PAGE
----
Rep. Janice Hahn said Tuesday that she will forgo a congressional reelection campaign next year and instead run for an open seat on the Los Angeles County Board of Supervisors, where her populist father, the late Kenneth Hahn, served for four decades.
Hahn's announcement ended weeks of speculation and positioned her as an early, leading contender to replace Supervisor Don Knabe, who is being forced from office next year by term limits.
"My father developed a long history of delivering results for the folks he represented," Hahn, a San Pedro Democrat, said in a statement. "This is a legacy I have fought hard to continue throughout my career."
The county's 4th District includes the South Bay beach cities, Marina del Rey, Artesia, Long Beach, Torrance, San Pedro and Norwalk, among other communities. Although the county board is officially nonpartisan, the district has long been represented by moderate Republicans, including Knabe, who has held the seat since late 1996.
In recent years, the area has grown increasingly multiethnic and Democratic.
Hahn, who served on the Los Angeles City Council before running for Congress, brings considerable name-recognition to the race. In addition to her father, whose name is on the downtown Hall of Administration where the county board meets, Hahn's brother, James, served at Los Angeles mayor, city attorney and city controller. He's currently a L.A. County Superior Court judge.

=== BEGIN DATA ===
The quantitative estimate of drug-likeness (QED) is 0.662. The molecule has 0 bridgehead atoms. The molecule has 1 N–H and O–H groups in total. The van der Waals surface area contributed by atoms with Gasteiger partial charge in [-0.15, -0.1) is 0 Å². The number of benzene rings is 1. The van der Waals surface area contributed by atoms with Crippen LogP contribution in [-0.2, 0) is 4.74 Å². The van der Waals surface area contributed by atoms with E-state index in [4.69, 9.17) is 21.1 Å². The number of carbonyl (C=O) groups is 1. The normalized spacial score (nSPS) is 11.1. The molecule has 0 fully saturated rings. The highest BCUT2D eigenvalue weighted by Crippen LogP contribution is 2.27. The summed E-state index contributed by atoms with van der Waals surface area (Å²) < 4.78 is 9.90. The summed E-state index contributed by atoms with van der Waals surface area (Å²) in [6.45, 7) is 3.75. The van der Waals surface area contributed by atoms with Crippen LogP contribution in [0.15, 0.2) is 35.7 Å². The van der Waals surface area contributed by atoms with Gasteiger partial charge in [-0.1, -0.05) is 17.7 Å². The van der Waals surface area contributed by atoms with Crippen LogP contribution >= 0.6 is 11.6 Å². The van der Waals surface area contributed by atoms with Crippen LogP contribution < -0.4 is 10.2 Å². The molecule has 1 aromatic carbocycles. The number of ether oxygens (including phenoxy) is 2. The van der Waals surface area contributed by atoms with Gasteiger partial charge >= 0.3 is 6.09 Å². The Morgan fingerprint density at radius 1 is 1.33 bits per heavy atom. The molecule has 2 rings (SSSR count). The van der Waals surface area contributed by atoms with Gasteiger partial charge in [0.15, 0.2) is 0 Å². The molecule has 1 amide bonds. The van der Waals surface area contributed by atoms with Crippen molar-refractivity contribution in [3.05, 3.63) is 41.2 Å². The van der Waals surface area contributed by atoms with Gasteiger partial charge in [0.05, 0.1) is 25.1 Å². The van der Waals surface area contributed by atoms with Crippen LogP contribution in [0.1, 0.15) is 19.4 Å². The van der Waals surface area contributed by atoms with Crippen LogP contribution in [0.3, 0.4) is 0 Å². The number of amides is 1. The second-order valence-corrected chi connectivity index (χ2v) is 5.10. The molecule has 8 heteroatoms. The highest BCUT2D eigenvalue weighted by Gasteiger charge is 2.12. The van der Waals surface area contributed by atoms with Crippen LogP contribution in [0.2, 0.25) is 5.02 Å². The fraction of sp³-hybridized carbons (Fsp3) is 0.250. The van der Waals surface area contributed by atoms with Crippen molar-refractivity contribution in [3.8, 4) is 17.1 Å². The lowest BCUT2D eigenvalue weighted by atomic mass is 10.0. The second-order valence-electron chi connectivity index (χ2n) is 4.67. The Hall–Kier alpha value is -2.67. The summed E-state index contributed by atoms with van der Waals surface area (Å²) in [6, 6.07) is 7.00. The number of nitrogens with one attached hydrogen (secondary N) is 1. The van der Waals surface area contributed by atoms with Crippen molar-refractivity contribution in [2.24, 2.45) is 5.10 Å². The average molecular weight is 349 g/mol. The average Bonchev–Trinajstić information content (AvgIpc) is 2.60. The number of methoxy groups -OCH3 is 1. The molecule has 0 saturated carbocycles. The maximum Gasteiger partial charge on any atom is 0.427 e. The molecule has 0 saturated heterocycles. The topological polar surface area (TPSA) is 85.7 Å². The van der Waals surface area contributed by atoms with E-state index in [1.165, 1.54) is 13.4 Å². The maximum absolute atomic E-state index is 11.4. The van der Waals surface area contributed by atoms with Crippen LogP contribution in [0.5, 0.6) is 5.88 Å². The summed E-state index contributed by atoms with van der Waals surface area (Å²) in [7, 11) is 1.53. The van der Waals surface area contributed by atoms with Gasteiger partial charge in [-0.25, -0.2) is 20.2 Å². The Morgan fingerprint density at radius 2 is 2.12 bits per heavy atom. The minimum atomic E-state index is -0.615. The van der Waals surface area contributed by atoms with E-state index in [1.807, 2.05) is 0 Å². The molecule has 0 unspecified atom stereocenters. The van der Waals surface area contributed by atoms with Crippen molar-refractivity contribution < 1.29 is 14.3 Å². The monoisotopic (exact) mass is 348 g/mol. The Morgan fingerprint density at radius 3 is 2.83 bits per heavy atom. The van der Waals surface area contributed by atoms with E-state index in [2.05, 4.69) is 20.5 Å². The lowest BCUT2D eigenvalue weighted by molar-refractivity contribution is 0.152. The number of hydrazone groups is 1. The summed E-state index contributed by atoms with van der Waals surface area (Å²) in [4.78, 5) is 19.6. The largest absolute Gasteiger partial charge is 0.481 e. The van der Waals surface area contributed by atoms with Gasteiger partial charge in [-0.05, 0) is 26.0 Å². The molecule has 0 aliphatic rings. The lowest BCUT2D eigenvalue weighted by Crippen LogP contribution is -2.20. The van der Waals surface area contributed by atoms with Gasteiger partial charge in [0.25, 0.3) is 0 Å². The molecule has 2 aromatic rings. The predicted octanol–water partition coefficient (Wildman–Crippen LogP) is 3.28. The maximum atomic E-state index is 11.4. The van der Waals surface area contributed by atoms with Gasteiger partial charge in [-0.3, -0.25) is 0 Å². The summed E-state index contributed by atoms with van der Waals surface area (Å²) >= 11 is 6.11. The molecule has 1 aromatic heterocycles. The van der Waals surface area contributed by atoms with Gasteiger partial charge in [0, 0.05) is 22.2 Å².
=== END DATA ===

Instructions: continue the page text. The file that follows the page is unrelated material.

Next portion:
Several others have signaled interest in running for Knabe's seat, including Republican Mike Gin, a former mayor of Redondo Beach, and Steve Napolitano, a senior deputy to Knabe and a former Manhattan Beach city councilman.
Knabe told The Times two weeks ago that about 18 potential candidates had approached him. "It's going to be a wide open field," he said.
Janice Hahn, 62, a low-seniority member of the out-of-power party in Congress, said she had been able to work across the aisle on some issues, including protecting the Ports of Los Angeles and Long Beach. But she said the county board, which oversees a wide range of health and social programs, public safety and recreational services and public works projects, offers more opportunities to affect change.
"The problem is, Washington is broken. It's increasingly mired in political gridlock, and there's virtually zero cooperation between the two parties," Hahn said. "That's not the kind of government I grew up with.... I can do more for the Los Angeles region on the Board of Supervisors."